Okoroire hotel sells to Chinese company
A Chinese buyer has picked up South Waikato's iconic Okoroire Hot Springs Hotel.
Owner Hugh Rhodes said the long-standing family business, consisting of ther 1880s vintage hotel which can sleep up to 60 guests and nine hole golf course, will officially be handed over to Kingstown Volcano Springs Limited on August 15.
The family business was passed onto Rhodes about 10 years ago.
But due to family reasons the 58-year old decided to put all 72 acres on the market.
The sale, for $3.3 million, began eight months ago but needed Overseas Investment Office approval to proceed, Rhodes said.
Rhodes said while they have made many changes, the structure of the facility has never changed.
"We never changed the character of it, it's an old English hotel it's a part of New Zealand heritage and to change it would be financial suicide," he said.
In passing on a piece of family history he said he had faith in the new foreign owners. South Waikato News understands the company plans on turning the hotel into a boutique spa hotel.
"I think they'll do a great job, they have done it to 38 other locations in the country," Rhodes said.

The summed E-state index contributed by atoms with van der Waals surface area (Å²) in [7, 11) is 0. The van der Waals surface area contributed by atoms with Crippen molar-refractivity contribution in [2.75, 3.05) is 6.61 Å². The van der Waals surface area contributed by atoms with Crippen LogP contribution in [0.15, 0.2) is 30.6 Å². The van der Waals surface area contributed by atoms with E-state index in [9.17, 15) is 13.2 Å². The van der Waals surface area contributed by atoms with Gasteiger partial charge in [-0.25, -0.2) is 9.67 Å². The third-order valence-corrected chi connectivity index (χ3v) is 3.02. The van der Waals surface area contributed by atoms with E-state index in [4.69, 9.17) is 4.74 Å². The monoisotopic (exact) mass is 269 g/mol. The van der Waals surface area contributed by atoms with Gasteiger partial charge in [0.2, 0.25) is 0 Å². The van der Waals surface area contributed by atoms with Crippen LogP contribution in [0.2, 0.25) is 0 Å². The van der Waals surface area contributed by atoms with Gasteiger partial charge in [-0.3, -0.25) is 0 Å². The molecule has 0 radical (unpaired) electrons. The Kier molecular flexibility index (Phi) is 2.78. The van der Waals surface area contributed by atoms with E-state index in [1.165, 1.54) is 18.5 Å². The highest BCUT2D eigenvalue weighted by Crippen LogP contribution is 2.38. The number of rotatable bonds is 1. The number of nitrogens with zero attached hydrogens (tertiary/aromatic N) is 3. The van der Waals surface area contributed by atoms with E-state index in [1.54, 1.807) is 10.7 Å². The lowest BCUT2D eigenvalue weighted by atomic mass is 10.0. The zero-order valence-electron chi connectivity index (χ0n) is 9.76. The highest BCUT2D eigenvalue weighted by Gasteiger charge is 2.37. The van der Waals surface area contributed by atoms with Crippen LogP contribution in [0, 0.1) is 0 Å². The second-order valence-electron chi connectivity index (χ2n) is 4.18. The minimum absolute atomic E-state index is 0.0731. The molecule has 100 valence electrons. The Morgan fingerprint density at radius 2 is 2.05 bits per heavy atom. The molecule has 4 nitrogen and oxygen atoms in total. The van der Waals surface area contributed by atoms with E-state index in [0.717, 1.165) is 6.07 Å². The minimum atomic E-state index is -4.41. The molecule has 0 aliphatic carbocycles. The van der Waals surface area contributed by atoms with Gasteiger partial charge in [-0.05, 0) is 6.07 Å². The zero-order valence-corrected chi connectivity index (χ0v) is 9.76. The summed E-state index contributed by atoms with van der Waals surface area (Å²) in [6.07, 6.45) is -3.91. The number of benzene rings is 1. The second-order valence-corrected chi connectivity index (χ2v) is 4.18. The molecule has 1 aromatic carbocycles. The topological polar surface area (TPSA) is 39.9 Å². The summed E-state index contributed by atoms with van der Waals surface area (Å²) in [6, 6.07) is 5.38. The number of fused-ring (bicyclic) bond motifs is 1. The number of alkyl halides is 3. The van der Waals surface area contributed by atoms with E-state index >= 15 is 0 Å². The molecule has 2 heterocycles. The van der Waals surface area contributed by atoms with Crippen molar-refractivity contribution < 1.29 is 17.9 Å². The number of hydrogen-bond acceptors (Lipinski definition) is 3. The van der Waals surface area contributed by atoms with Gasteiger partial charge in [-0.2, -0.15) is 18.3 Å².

The sale follows closely on approval for Lochinver Station near Taupo to be sold which has sparked fierce pre-election debate on the amount of New Zealand farmland sold to overseas owners.
Federated Farmers is the latest to wade in after opposition from Conservative Party leader Colin Craig, NZ First leader Winston Peters and Labour leader David Cunliffe to Shanghai Pengxin signing up to buy the station 13,800-hectare station for $70 million.
But despite the heated debate of foreign ownership, Rhodes believes the bad press is "ridiculous".
Rhodes said "obvious" approval of foreign ownership led on to his belief the investment will do wonders for the district.
Not only will it provide employment but also increased tourism and boosted economic growth, Rhodes said.
South Waikato mayor Neil Sinclair has been involved with the hotel for a "long time" and said the Chinese organisation that purchased it had many other boutique spa hotels around the country.
He said the company told him it had looked at surrounding areas but chose the South Waikato because of its scenic location.
Foreign ownership can become too "emotional" for some people, he said.
"You can't take the land away, that's number one."
He said it is certainly not a new concept for this district.
"Here in the South Waikato we have had foreign ownership of farms for the past 40 years...so we have a long long record of foreign ownership."
He said the district needs investment if it is to avoid being "taken over" in the economic stakes.
"We lack high quality accommodation and people visit us then move on to Rotorua and Taupo."
He said he hopes the new owners keep the golf course and spa facilities going.
"I'm excited that his hotel will be the start of people recognising that you can stay in the South Waikato and do all your bits without unpacking your suitcase everyday."